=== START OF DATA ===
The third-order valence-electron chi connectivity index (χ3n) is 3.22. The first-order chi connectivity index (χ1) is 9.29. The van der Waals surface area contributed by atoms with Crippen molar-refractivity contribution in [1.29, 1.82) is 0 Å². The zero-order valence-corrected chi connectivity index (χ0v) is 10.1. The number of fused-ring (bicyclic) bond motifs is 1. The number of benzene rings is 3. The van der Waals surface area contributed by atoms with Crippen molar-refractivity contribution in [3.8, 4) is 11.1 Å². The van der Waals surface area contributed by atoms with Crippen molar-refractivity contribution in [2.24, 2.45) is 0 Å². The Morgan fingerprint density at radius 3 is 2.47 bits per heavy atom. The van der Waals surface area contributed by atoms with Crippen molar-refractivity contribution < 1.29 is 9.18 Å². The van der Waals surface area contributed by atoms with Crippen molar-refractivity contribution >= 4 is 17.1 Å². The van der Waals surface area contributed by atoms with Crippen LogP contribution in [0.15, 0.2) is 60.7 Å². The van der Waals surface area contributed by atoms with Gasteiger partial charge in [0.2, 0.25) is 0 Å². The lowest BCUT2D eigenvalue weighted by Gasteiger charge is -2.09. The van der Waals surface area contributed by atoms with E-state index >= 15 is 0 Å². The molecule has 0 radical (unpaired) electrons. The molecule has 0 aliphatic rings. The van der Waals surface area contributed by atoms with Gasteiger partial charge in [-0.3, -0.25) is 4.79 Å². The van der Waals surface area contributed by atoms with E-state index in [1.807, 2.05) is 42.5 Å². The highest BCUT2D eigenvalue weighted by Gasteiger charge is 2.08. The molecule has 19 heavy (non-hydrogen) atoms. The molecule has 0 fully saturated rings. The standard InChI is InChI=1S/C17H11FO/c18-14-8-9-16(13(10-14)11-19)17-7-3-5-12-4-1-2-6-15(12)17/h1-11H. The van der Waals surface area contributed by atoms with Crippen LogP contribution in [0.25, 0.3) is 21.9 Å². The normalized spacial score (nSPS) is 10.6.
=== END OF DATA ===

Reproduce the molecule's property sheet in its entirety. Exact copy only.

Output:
The third-order valence-electron chi connectivity index (χ3n) is 3.22. The first-order chi connectivity index (χ1) is 9.29. The van der Waals surface area contributed by atoms with Crippen molar-refractivity contribution in [1.29, 1.82) is 0 Å². The zero-order valence-corrected chi connectivity index (χ0v) is 10.1. The number of fused-ring (bicyclic) bond motifs is 1. The number of benzene rings is 3. The van der Waals surface area contributed by atoms with Crippen molar-refractivity contribution in [3.8, 4) is 11.1 Å². The van der Waals surface area contributed by atoms with Crippen molar-refractivity contribution in [2.24, 2.45) is 0 Å². The Morgan fingerprint density at radius 3 is 2.47 bits per heavy atom. The van der Waals surface area contributed by atoms with Crippen molar-refractivity contribution < 1.29 is 9.18 Å². The van der Waals surface area contributed by atoms with Crippen molar-refractivity contribution >= 4 is 17.1 Å². The van der Waals surface area contributed by atoms with Crippen LogP contribution in [0.15, 0.2) is 60.7 Å². The van der Waals surface area contributed by atoms with Gasteiger partial charge in [0.2, 0.25) is 0 Å². The lowest BCUT2D eigenvalue weighted by Gasteiger charge is -2.09. The van der Waals surface area contributed by atoms with E-state index >= 15 is 0 Å². The molecule has 0 radical (unpaired) electrons. The molecule has 0 aliphatic rings. The van der Waals surface area contributed by atoms with Gasteiger partial charge in [-0.3, -0.25) is 4.79 Å². The van der Waals surface area contributed by atoms with E-state index in [1.807, 2.05) is 42.5 Å². The highest BCUT2D eigenvalue weighted by Gasteiger charge is 2.08. The molecule has 19 heavy (non-hydrogen) atoms. The molecule has 0 fully saturated rings. The standard InChI is InChI=1S/C17H11FO/c18-14-8-9-16(13(10-14)11-19)17-7-3-5-12-4-1-2-6-15(12)17/h1-11H. The van der Waals surface area contributed by atoms with Crippen LogP contribution in [0.25, 0.3) is 21.9 Å². The normalized spacial score (nSPS) is 10.6.